Don’t Rely On Referral Business

It’s affirming when clients refer new business to you. Their recommendations are a testament to your expertise and experience. For a long time referrals alone were how I got the majority of new clients. We are proud of referral business. We wear it it like a badge of honor. But don’t rely on referral business.

Why not? Notice the implication there: For a long time… which means it wasn’t a forever thing.


Word-of-mouth marketing is unreliable

When eventually the referrals trickled away and stopped altogether, I had to scramble to get my marketing wheels greased up for some high speed maneuvering.

There are several reasons for the loss or lack of referral business:

Clients’ projects end and there’s no more work they have to give you.

Clients may not want to refer business because they see it as competition. They may not want your attention taken from their projects.

They’re not comfortable with referrals in general.

They don’t know who to refer you to.

I love the clients I’m blessed with, but they’re entirely unreliable as a marketing method. Yours are, too. Better to grab those testimonials from them to use on your website and promos.

While I was working on all those referral projects, I got lazy about marketing and put minimal effort into it. I didn’t treat it as a core activity of my business. I didn’t make the effort to promote my work consistently. I didn’t invest anything into advertising and list-building on an ongoing basis. The result?

When the projects were completed the sound of crickets was loud and clear. There were no new projects in my pipeline. No projects meant no revenue.

The problem with having no revenue coming in is not just about paying your bills. You’ll grab hold of the first project that comes along, no matter how low-ball and low-tier it might be because you need to pay your rent. You’ll work with anyone for any amount, and at the same time toss your ideal client strategy out the window. So you end up working with low-end, less-than-ideal clients who over demand, micromanage, treat you like their tech support, make scope creep their hobby, or pay you slowly, and you still aren’t able to get your marketing stuff done to attract the clients you really want. What the heck?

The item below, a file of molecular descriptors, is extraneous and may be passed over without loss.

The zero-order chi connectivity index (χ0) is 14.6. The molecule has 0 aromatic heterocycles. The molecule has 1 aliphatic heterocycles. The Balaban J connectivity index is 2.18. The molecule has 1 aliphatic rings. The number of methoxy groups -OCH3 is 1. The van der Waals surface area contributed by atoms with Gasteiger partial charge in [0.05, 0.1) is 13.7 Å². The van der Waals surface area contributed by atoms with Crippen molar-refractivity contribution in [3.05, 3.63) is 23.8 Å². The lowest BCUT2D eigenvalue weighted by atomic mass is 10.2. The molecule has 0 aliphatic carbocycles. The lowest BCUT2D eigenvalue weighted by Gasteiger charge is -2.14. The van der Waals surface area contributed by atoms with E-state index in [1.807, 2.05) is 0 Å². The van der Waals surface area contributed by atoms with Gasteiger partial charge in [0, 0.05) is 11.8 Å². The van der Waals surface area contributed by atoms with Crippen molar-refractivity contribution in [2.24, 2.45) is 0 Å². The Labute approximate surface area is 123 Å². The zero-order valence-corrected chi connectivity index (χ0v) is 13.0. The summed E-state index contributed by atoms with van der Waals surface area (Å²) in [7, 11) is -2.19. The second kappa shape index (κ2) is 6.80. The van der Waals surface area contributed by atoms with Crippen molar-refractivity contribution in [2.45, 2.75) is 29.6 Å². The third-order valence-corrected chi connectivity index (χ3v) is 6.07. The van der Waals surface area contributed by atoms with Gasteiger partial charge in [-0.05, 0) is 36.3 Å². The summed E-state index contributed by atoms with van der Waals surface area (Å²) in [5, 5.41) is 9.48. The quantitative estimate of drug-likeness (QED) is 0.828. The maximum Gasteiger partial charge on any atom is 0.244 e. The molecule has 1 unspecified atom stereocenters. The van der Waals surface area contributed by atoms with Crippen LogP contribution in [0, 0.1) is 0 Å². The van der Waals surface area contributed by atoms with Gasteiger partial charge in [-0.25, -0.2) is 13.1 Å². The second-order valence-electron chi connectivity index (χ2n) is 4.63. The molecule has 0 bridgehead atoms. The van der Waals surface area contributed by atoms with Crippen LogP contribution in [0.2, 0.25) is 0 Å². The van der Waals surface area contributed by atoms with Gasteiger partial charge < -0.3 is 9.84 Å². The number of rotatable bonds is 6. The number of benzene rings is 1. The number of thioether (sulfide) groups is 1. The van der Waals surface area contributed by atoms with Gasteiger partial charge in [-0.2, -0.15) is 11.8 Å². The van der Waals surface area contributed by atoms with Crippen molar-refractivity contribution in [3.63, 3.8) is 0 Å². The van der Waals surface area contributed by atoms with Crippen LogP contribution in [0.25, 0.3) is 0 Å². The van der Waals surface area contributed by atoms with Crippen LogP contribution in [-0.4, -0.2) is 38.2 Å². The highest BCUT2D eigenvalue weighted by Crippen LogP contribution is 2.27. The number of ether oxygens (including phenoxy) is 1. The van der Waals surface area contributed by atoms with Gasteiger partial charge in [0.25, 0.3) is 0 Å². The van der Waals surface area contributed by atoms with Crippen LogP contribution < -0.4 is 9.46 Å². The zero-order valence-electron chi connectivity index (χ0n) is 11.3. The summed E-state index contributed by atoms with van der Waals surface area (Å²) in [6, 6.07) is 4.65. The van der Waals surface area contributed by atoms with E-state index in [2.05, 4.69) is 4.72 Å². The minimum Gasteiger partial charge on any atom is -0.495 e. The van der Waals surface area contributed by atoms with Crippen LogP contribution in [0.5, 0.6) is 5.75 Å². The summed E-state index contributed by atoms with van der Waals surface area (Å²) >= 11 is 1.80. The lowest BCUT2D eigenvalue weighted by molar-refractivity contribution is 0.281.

Are you tracking with me here? You know that low-ball clients are certainly not going to recommend you to their colleagues… would you want them to?


You Can’t Rely on Referral Business Alone

 You need to always be marketing because you always need profits. If you’re not comfortable with the idea of marketing (many artist- and designer-types aren’t), you will definitely need to change how you thing.

Changing your mind starts with making a decision and then learning all you can about effective marketing that hits with your ideal client type. Do all you can to get your work out there in an appealing manner.

Areas you must focus on:

Building a platform. A platform is a structure from which you launch or promote your business (cause, appeal… you get the idea.) A platform consists of your purpose, brand, and messaging, and the ways in which you share those things with your audience. That includes your website, social media, email, direct mail, networking, your branded communications pieces, and more. Let people out there know who you are.

Becoming as good at marketing as you are at creating. If you’re already bringing in a steady flow of work though your outreach efforts, that’s great! But you probably should do more than you’re already doing. Why? You need to do all you can to bring work into your business.

Communicating your message. No one else has your vision, values, voice, and purpose. You have a unique role to play in the industry you serve. What makes you YOU? 

Creating and following a marketing plan. If you don’t plan it, you won’t do it. If you don’t schedule it, it won’t get done.

In my Freelance Road Trip digital course I have several trainings that teach you how to market your work. I’m also happy to work with you directly to help you create your marketing plan. Are you’re interested in me helping you one-on-one? Fill out the contact form on this website and I’ll be in touch with fee and schedule options.